It just seems it had to be late November or early December of 1942 when I finally got back to Iron Range in New Guinea. Things couldn't have been worse in my estimation: I returned to Iron Range to find that morale was shot. That is, some of the older co-pilots had been moved up to first pilot. It was a hell of a place for a new first pilot to get his start, especially on a B-26. On top of this, new young pilots had arrived from the United States, and these were being assigned to fly as co-pilots. Most of them seemed scared and apprehensive of everything. The airstrikes seemed to have been condensed down to pounding Buna. These strikes were a mild run, consisting of at least two trips a day, no overwater, no Zeros, no AA. However, things were a little more comfortable at seven-mile, Port Moresby. That is, there was food and a place to sleep.
In addition, a despicable individual had returned to the Squadron who had avoided all of the early rough work: Rabaul, for example. He had also escaped a lot of work by being on detached service in Perth, Australia. Not a team player, he was a self-aggrandizing grandstander. He was now out to capture all the "combat time" he could grab, and in so doing, managed to keep the entire unit in a constant state of agitation. His name was Franklyn Allen.
I took a few trips over the target with the different crews to see how well Allen had organized his flights, and I was grateful this idiot hadn't been around when thoughtful, considerate planning was so necessary.
      Hatch was now talking to me about putting together our old team of Krell, Stanwood, and Hatch. As a team we had been out in front on some good raids. A short while after this, Hatch had his big wipeout.
     Commanding Officer Joe Reed got orders to move back from Iron Range to Woodstock, about 18 miles west of Townsville. I was sent on down with an advance detail to oversee preparations for the return of the remainder of the Squadron. I seem to recall that this took place during January, 1943. Now out of combat, with the pressure off, the men became inactive. During this time the rains suddenly became torrential, and the creeks became swollen. Our aircraft were dispersed in bays on higher ground, which turned to jelly.
     At one point, the line chief, Fuller, asked me to taxi a B-26 from its bay down the taxiway to firmer ground. I hadn't gone 200 feet before the left maingear dropped down to its axle in the wet earth. The left prop dug into the ground, and this sudden stop damaged the crankshaft and two of the four prop blades. Never do I remember so many glaring, angry eyes as those focused on me by a group of mechanics watching nearby. I could not have felt worse about all the work I'd suddenly made for them.
Larry, I don't mean to go on and on with this "Dear John" housekeeping trivia. You'll probably have to dump this whole letter as useless for your purposes. One thing I might mention is this: when I was lying in the 12th Station Hospital, Shanty O'Neil, the greatest of the greats, was almost a daily visitor. Shanty was seeing General Walker on a frequent basis, and Shanty would tell me what was going on. Walker, a good man, was lost shortly thereafter over Rabaul. Shanty was able to tell me about the probable disposition of the 22nd Group, and that he, Shanty, was assigned to take over the newly arriving 38th Group as Commanding Officer.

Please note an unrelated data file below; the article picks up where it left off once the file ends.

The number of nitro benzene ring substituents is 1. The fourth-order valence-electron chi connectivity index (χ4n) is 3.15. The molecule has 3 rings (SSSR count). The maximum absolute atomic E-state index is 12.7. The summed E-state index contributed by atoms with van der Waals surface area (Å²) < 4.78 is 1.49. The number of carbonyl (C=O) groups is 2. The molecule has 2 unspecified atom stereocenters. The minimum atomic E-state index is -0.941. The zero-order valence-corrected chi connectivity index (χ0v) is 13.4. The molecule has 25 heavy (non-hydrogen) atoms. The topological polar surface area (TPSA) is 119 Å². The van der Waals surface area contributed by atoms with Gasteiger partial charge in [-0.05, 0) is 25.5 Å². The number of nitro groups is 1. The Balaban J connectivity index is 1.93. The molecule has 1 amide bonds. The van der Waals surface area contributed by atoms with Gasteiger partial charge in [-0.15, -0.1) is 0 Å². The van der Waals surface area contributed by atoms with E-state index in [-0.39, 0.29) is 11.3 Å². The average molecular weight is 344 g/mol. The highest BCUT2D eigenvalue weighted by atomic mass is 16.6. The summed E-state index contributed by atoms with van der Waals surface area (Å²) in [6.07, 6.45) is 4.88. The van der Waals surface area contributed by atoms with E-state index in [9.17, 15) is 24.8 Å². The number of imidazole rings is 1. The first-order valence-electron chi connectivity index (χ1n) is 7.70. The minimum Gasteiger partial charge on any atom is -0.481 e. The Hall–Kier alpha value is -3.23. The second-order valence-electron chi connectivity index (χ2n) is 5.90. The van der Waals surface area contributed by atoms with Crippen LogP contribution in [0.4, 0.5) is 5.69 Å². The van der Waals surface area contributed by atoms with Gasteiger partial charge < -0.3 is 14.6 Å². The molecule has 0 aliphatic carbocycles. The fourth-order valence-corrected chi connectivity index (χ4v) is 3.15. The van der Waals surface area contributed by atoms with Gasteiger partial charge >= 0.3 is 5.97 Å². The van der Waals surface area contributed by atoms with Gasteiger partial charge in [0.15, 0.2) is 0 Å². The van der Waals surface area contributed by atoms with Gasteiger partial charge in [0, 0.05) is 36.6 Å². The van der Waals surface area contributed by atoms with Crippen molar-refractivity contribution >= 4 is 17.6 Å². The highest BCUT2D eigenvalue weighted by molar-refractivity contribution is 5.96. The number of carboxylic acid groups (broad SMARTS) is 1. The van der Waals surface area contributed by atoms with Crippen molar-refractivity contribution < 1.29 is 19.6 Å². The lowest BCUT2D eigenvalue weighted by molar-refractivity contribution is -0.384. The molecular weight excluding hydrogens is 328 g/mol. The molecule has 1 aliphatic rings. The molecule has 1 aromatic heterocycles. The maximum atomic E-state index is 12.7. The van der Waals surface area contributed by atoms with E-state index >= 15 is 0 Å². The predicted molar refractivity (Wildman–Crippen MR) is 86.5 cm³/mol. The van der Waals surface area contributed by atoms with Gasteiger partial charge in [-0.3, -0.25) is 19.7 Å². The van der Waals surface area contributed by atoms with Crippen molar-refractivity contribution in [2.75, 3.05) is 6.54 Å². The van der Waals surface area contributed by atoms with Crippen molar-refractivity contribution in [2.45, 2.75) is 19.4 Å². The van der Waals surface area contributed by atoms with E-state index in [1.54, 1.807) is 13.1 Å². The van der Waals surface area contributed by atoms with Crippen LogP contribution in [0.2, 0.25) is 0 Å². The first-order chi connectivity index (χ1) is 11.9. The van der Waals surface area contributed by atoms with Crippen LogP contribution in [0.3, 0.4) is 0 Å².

The ground elements were aboard ship, already having arrived in the Australian area for direct unloading at Port Moresby. The air contingents would be arriving during the next few weeks. There were only two squadrons. Two more would have to be activated to come up to strength, and I could take over as Commanding Officer of one of these new units if I wanted to transfer to the 38th Group.
It was in February, 1943, that Gene Grauer, Pat Norton, and I arrived at 17 Mile in New Guinea to join the 38th Group. I became Group Engineering Officer, while waiting to form the new squadrons. Though my role there was not conducive to flying combat on a regular basis (individual pilots and crews were all assigned within the two existing squadrons).
     There never seemed to be a co-pilot unhappy to have me take his place for a raid. Mostly, I flew with a person named Cox, who was soon killed. It was not my impression that the air war was too hot during this first half of 1943, but things became increasingly more dangerous as the crews were ordered on longer flights to penetrate deeper into enemy territory.
Surely Tanberg has filled you in with the 38th events leading up to the tragic lye episode of Shanty.
This letter is getting too gassy. I'm only through the first three paragraphs of your letter of 4/22/88. You've got to be bored to death, so I'll cut this off, mail it, and start another one about the questions you asked about the 822nd Squadron. Hope you can stand it.
Sincerely yours,
Walt Krell
PS Probably the next guy you talk to will convince you this letter is all baloney.